To many visitors and locals, aerial ropeways are considered an integral part of Switzerland’s cultural identity. Since the country’s first cable driven system was built in 1866, Switzerland has designed some of the world’s most unique and spectacular cable systems.

Today, despite having just a population of just 8.3 million, more than 1,700 ropeways are currently operational!

Unfortunately, the existence of about 200 of these systems (or 12%) of the nation’s cable cars are now under threat due to a new cable car law that was passed in 2007. These 200 ropeways are small systems that allow tourists to experience the country’s alpine culture and mountains while providing farmers a vital transport link.

The new laws are designed to harmonize regulations across all lift operations (regardless of company size) to ensure greater safety and conformity to EU standards. However many small systems, which only charge a few francs per ride to low volumes of passengers, do not have the financial resources necessary to implement the costly upgrades.

For some small lifts, it is estimated that approximately 1 million francs (US$1 million) are necessary to obtain new permits.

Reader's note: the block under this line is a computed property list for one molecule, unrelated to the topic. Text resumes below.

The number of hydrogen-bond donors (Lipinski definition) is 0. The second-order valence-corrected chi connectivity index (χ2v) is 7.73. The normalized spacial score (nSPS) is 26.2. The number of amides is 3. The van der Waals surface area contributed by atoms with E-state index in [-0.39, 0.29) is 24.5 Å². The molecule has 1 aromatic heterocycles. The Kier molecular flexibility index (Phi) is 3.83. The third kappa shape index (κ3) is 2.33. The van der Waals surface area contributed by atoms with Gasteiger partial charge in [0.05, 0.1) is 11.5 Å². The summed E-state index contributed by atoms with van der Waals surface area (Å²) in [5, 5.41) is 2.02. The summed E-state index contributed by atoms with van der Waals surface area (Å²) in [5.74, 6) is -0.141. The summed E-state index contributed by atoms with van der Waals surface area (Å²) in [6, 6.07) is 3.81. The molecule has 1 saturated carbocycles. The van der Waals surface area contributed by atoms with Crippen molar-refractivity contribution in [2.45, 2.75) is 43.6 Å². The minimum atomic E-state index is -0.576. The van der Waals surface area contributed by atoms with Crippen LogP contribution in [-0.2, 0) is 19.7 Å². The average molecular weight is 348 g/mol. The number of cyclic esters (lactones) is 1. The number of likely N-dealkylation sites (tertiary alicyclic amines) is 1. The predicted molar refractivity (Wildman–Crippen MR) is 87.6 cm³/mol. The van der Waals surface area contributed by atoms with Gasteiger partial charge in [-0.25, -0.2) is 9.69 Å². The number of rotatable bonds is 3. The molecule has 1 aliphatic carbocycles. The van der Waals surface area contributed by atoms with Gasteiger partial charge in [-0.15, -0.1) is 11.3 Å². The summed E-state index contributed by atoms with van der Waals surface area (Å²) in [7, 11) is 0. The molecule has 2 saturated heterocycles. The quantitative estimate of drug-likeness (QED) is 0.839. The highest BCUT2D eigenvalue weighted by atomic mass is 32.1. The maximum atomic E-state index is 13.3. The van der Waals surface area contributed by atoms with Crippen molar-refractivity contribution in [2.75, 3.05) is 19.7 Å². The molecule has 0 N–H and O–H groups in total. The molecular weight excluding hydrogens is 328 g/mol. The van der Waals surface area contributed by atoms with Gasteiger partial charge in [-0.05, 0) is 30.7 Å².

Small ropeway companies argue that the new regulations are too stringent. As such, many are now banding together to lobby the government. Image from Luzernerzeitung.

The federal government contends that they cannot make exceptions until politicians and lawmakers make the necessary changes in parliament.

Luckily, efforts through workshops and lobbyist groups are already underway to ensure that these systems remain an intact for future generations to come. In the meantime, inspectors stress that passengers need not worry about the overall safety of these small ropeways. In fact, statistics demonstrate that Swiss ropeways are the country’s safest mode of transport!

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Photo of the Week: Awana Skyway

Post by Gondola Project